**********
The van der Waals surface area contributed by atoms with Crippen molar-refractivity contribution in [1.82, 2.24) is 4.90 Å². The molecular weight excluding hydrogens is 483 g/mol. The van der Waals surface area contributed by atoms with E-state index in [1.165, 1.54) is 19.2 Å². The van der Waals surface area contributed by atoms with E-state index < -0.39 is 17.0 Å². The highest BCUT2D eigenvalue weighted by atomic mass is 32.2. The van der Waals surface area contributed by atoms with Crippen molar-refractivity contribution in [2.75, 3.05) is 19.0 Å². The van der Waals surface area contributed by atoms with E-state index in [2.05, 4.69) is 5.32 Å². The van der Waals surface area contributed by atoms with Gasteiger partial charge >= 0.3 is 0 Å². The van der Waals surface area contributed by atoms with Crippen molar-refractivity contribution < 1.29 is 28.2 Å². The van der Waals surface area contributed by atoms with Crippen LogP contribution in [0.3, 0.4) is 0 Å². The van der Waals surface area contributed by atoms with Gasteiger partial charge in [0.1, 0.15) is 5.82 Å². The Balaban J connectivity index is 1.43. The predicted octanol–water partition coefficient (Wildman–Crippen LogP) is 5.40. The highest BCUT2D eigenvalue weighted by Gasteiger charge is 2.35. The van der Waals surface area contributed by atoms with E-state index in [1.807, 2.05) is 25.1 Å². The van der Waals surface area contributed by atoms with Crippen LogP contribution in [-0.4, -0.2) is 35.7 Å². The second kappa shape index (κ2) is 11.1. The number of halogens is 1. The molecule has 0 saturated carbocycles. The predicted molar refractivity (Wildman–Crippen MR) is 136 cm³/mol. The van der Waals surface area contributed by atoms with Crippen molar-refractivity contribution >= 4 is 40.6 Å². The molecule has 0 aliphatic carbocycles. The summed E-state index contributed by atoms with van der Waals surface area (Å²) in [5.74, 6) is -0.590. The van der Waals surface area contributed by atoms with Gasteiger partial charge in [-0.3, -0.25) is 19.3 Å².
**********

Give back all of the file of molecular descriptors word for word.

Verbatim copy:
The van der Waals surface area contributed by atoms with Crippen molar-refractivity contribution in [1.82, 2.24) is 4.90 Å². The molecular weight excluding hydrogens is 483 g/mol. The van der Waals surface area contributed by atoms with E-state index in [1.165, 1.54) is 19.2 Å². The van der Waals surface area contributed by atoms with E-state index < -0.39 is 17.0 Å². The highest BCUT2D eigenvalue weighted by atomic mass is 32.2. The van der Waals surface area contributed by atoms with Crippen molar-refractivity contribution in [2.75, 3.05) is 19.0 Å². The van der Waals surface area contributed by atoms with E-state index in [2.05, 4.69) is 5.32 Å². The van der Waals surface area contributed by atoms with Gasteiger partial charge >= 0.3 is 0 Å². The van der Waals surface area contributed by atoms with Crippen molar-refractivity contribution < 1.29 is 28.2 Å². The van der Waals surface area contributed by atoms with Crippen LogP contribution in [0.3, 0.4) is 0 Å². The van der Waals surface area contributed by atoms with Gasteiger partial charge in [0.1, 0.15) is 5.82 Å². The Balaban J connectivity index is 1.43. The predicted octanol–water partition coefficient (Wildman–Crippen LogP) is 5.40. The highest BCUT2D eigenvalue weighted by Gasteiger charge is 2.35. The van der Waals surface area contributed by atoms with E-state index in [1.807, 2.05) is 25.1 Å². The van der Waals surface area contributed by atoms with Crippen LogP contribution in [-0.4, -0.2) is 35.7 Å². The second kappa shape index (κ2) is 11.1. The number of halogens is 1. The molecule has 0 saturated carbocycles. The predicted molar refractivity (Wildman–Crippen MR) is 136 cm³/mol. The van der Waals surface area contributed by atoms with Crippen molar-refractivity contribution >= 4 is 40.6 Å². The molecule has 0 aliphatic carbocycles. The summed E-state index contributed by atoms with van der Waals surface area (Å²) in [5.74, 6) is -0.590. The van der Waals surface area contributed by atoms with Gasteiger partial charge in [-0.3, -0.25) is 19.3 Å².